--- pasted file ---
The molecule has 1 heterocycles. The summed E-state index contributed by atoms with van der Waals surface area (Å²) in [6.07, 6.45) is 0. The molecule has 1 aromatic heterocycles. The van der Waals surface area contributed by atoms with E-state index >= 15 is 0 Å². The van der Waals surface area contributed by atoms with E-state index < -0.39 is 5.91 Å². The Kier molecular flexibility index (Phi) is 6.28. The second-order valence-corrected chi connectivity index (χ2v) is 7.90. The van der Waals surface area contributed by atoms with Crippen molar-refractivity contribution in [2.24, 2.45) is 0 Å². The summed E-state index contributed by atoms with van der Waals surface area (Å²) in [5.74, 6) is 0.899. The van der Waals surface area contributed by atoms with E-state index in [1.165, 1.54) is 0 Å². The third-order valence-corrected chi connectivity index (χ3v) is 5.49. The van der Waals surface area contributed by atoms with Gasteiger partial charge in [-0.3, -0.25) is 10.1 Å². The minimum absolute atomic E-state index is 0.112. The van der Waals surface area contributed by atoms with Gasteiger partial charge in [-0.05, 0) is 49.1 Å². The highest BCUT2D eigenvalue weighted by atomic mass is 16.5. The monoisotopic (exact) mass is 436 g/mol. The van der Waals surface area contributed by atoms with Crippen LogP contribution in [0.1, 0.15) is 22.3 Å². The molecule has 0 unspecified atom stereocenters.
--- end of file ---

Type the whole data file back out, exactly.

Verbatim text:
The molecule has 1 heterocycles. The summed E-state index contributed by atoms with van der Waals surface area (Å²) in [6.07, 6.45) is 0. The molecule has 1 aromatic heterocycles. The van der Waals surface area contributed by atoms with E-state index >= 15 is 0 Å². The van der Waals surface area contributed by atoms with E-state index < -0.39 is 5.91 Å². The Kier molecular flexibility index (Phi) is 6.28. The second-order valence-corrected chi connectivity index (χ2v) is 7.90. The van der Waals surface area contributed by atoms with Crippen molar-refractivity contribution in [2.24, 2.45) is 0 Å². The summed E-state index contributed by atoms with van der Waals surface area (Å²) in [5.74, 6) is 0.899. The van der Waals surface area contributed by atoms with E-state index in [1.165, 1.54) is 0 Å². The third-order valence-corrected chi connectivity index (χ3v) is 5.49. The van der Waals surface area contributed by atoms with Gasteiger partial charge in [-0.3, -0.25) is 10.1 Å². The minimum absolute atomic E-state index is 0.112. The van der Waals surface area contributed by atoms with Gasteiger partial charge in [-0.05, 0) is 49.1 Å². The highest BCUT2D eigenvalue weighted by atomic mass is 16.5. The monoisotopic (exact) mass is 436 g/mol. The van der Waals surface area contributed by atoms with Crippen LogP contribution in [0.1, 0.15) is 22.3 Å². The molecule has 0 unspecified atom stereocenters.